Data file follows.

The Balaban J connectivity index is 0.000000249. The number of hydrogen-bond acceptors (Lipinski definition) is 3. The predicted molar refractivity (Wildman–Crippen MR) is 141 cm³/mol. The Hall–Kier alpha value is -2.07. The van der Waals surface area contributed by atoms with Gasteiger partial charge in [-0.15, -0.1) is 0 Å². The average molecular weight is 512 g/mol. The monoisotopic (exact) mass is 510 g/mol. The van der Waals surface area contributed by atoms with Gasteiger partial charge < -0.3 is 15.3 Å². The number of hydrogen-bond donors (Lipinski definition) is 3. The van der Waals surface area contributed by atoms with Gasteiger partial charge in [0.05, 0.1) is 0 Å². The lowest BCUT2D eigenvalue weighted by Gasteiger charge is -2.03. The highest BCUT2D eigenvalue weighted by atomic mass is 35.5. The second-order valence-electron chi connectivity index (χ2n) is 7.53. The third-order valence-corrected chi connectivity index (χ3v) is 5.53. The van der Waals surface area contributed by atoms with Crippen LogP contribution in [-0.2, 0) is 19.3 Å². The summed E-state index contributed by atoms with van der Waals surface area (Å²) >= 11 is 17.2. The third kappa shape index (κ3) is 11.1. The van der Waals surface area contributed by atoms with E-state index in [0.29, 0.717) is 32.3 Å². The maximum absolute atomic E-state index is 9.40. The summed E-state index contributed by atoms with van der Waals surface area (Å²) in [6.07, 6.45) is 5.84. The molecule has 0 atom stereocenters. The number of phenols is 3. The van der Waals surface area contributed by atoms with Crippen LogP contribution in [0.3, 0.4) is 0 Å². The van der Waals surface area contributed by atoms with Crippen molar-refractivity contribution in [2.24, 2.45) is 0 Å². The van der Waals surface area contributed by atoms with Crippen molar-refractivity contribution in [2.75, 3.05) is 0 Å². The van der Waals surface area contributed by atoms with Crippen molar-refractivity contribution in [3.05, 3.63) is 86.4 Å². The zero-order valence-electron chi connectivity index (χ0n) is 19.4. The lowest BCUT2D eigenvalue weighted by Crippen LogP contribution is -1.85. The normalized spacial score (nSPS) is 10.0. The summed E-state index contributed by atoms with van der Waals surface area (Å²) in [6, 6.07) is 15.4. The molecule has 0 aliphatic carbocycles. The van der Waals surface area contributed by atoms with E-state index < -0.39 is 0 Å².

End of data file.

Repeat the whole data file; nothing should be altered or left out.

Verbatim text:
The Balaban J connectivity index is 0.000000249. The number of hydrogen-bond acceptors (Lipinski definition) is 3. The predicted molar refractivity (Wildman–Crippen MR) is 141 cm³/mol. The Hall–Kier alpha value is -2.07. The van der Waals surface area contributed by atoms with Gasteiger partial charge in [-0.15, -0.1) is 0 Å². The average molecular weight is 512 g/mol. The monoisotopic (exact) mass is 510 g/mol. The van der Waals surface area contributed by atoms with Gasteiger partial charge < -0.3 is 15.3 Å². The number of hydrogen-bond donors (Lipinski definition) is 3. The van der Waals surface area contributed by atoms with Gasteiger partial charge in [0.05, 0.1) is 0 Å². The lowest BCUT2D eigenvalue weighted by Gasteiger charge is -2.03. The highest BCUT2D eigenvalue weighted by atomic mass is 35.5. The second-order valence-electron chi connectivity index (χ2n) is 7.53. The third-order valence-corrected chi connectivity index (χ3v) is 5.53. The van der Waals surface area contributed by atoms with Crippen LogP contribution in [-0.2, 0) is 19.3 Å². The summed E-state index contributed by atoms with van der Waals surface area (Å²) >= 11 is 17.2. The third kappa shape index (κ3) is 11.1. The van der Waals surface area contributed by atoms with E-state index in [0.29, 0.717) is 32.3 Å². The maximum absolute atomic E-state index is 9.40. The summed E-state index contributed by atoms with van der Waals surface area (Å²) in [6.07, 6.45) is 5.84. The molecule has 0 atom stereocenters. The number of phenols is 3. The van der Waals surface area contributed by atoms with Crippen LogP contribution in [0.3, 0.4) is 0 Å². The van der Waals surface area contributed by atoms with Crippen molar-refractivity contribution in [2.24, 2.45) is 0 Å². The van der Waals surface area contributed by atoms with Crippen molar-refractivity contribution in [2.75, 3.05) is 0 Å². The van der Waals surface area contributed by atoms with Crippen molar-refractivity contribution in [3.05, 3.63) is 86.4 Å². The zero-order valence-electron chi connectivity index (χ0n) is 19.4. The lowest BCUT2D eigenvalue weighted by Crippen LogP contribution is -1.85. The normalized spacial score (nSPS) is 10.0. The summed E-state index contributed by atoms with van der Waals surface area (Å²) in [6, 6.07) is 15.4. The molecule has 0 aliphatic carbocycles. The van der Waals surface area contributed by atoms with E-state index < -0.39 is 0 Å².